“Don’t fall into the trap of thinking like a customer. If you do, you’re done!” This warning has been pounded into the heads of salespeople—and it will follow them until their last day on the job.
Why is thinking like a customer dangerous? It’s the noxious notion that leads down the dark and dismal path to serious trouble—lost sales. If you dare to let yourself think like customers, you may be distracted from your mission and become overly understanding and sympathetic, even finding yourself walking in a customer’s shoes.
Yet, successful salespeople work hard at sharpening their understanding of what prospects and customers are thinking. It takes effort and skill to get inside someone’s head and it starts with asking questions:
- What’s important to them?
- What are they looking for?
- How motivated are they?
- Are they focused or not sure of themselves?
- What are they trying to tell me?
- Do they expect too much?
- Will they be fair?
- What are they not telling me?
- Are they worried about being taken for a ride?
- How concerned are they with making a mistake or getting stuck with a decision they will come to regret?
Accurate answers to these questions help to get an exact picture of what’s going on—and that changes the sales narrative. Instead of focusing on how you’re going to get customers to do what you want, you move to letting them know you’re on their side, and your mission is to help them achieve their goal or dream.
In fact, it takes doing the opposite of what salespeople have been told to avoid—thinking like customers. It applies to all sales, whether you’re selling burritos from a food truck, diamond rings, engineering systems, real estate, insurance, medical equipment, or anything else.
What is it that the customer is trying to say? Some people have trouble expressing themselves clearly, either unwittingly—or on purpose. People often want others to think well of them, so they answer questions in ways that will impress the salesperson. They may let it be known, for example, that they can afford a purchase that’s far beyond their financial means. On and on it goes.
We all use shortcuts for coming up with answers so we can get the job done as quickly as possible. In sales this leads to believing we know more about how customers think than we do. Without even realizing it, opinions become facts and certainty supersedes questioning, doubt, and curiosity, the essential tools for understanding customers’ thoughts and behavior. And at what cost? Lost sales.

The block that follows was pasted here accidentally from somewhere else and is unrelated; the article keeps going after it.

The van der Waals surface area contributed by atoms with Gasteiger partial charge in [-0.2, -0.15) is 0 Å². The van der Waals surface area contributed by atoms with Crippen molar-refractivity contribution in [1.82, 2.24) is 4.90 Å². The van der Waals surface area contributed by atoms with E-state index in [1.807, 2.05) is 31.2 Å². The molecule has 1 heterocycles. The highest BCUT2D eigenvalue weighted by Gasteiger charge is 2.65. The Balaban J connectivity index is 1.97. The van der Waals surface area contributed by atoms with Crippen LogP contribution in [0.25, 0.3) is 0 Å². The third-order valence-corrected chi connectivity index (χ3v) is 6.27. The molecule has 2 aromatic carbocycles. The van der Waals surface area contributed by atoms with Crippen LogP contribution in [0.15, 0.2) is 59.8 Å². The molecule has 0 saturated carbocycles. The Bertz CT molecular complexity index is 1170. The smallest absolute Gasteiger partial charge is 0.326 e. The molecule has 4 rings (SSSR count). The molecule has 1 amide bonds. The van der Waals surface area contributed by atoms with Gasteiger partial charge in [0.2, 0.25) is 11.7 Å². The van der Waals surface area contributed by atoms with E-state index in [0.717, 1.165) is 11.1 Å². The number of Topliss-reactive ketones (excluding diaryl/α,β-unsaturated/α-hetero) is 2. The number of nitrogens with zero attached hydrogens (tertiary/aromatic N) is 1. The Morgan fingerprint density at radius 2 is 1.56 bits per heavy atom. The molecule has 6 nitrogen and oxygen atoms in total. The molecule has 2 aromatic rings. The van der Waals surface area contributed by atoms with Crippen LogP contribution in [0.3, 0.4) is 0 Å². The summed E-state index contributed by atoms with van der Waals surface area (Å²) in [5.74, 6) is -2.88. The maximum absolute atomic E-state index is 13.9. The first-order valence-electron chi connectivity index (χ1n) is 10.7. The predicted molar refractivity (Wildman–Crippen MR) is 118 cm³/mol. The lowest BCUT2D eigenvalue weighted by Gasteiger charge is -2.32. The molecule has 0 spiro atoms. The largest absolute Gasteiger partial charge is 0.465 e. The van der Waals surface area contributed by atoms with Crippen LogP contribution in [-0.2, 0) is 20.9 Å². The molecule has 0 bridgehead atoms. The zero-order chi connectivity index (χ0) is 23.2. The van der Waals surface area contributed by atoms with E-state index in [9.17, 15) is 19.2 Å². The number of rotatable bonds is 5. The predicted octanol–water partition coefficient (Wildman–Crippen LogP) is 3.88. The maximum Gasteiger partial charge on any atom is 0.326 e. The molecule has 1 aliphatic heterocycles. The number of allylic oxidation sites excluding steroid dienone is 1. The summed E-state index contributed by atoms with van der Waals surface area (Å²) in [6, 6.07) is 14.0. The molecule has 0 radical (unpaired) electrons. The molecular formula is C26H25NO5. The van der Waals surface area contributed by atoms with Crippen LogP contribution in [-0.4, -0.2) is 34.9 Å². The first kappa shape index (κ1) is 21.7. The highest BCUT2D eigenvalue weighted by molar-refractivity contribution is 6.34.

Here are four basic rules to help zero in on gaining a better understanding of how customers think. And that mean more sales.
Rule #1. Never assume you know what a customer is thinking.
This is the place to start. Believing we can know what someone is thinking is useful–it gives us the feeling of being in control, even though the deck is stacked against such a notion. The neurologist Robert A. Burton, MD writes, “We make up stories about our spouses, our kids, our leaders, and our enemies. Inspiring narratives get us through dark nights and tough times, but we’ll always make better predictions guided by the impersonal analysis of big data than by the erroneous belief that we can read another’s mind.”
Rule #2. Avoid thinking about what you want to say or do next.
In other words, the human mind isn’t up to speed on multi-tasking. When we’re with a client and our mind is on our proposal or what we want to say next, we’re distracted and unable to concentrate on what a customer is saying. There is nothing more important than what a customer is saying. If we don’t get it at that moment, it’s gone. Try as hard as we can, we are unable to recall what we’ve missed.
Rule #3. Make keyword notes.
It’s a similar problem when concentrating on what a client is saying so you don’t miss anything, while taking notes disrupts listening. As it turns out, we’re not wired to do two things at the same time, while using a smartphone to record the meeting can be questionable. So, how can you keep your attention on what you’re hearing and recall it at the same time? Keyword notetaking helps. Instead of trying to jot down even four or five words at a time, let alone sentences, just one or two key words aid recall later.
Rule #4. Use “rewind reviews.”
Missing essential information or getting it wrong undermines a marketer or salesperson’s credibility—and the chances of make the sale. An effective way to avoid such unnecessary mishaps is the “rewind review.” You might say, “I want to be sure I understand what you’re telling me, so let me put in my own words. Correct me if I get it wrong.” This not only will help get it right, but it sends the message that you’re a serious listener.
The battle for the control of the minds of salespeople is relentless. “Don’t give-in. Don’t let yourself think like a customer,” they tell us. “It’s our agenda and what we need to accomplish that counts.” At the same time, we are told to put the customer first. But those are just words that don’t ring true with customers unless we think like them.
John Graham of GrahamComm is a marketing and sales strategy consultant and business writer. He is the creator of “Magnet Marketing,” and publishes a free monthly eBulletin, “No Nonsense Marketing & Sales Ideas.” Contact him at firstname.lastname@example.org or johnrgraham.com.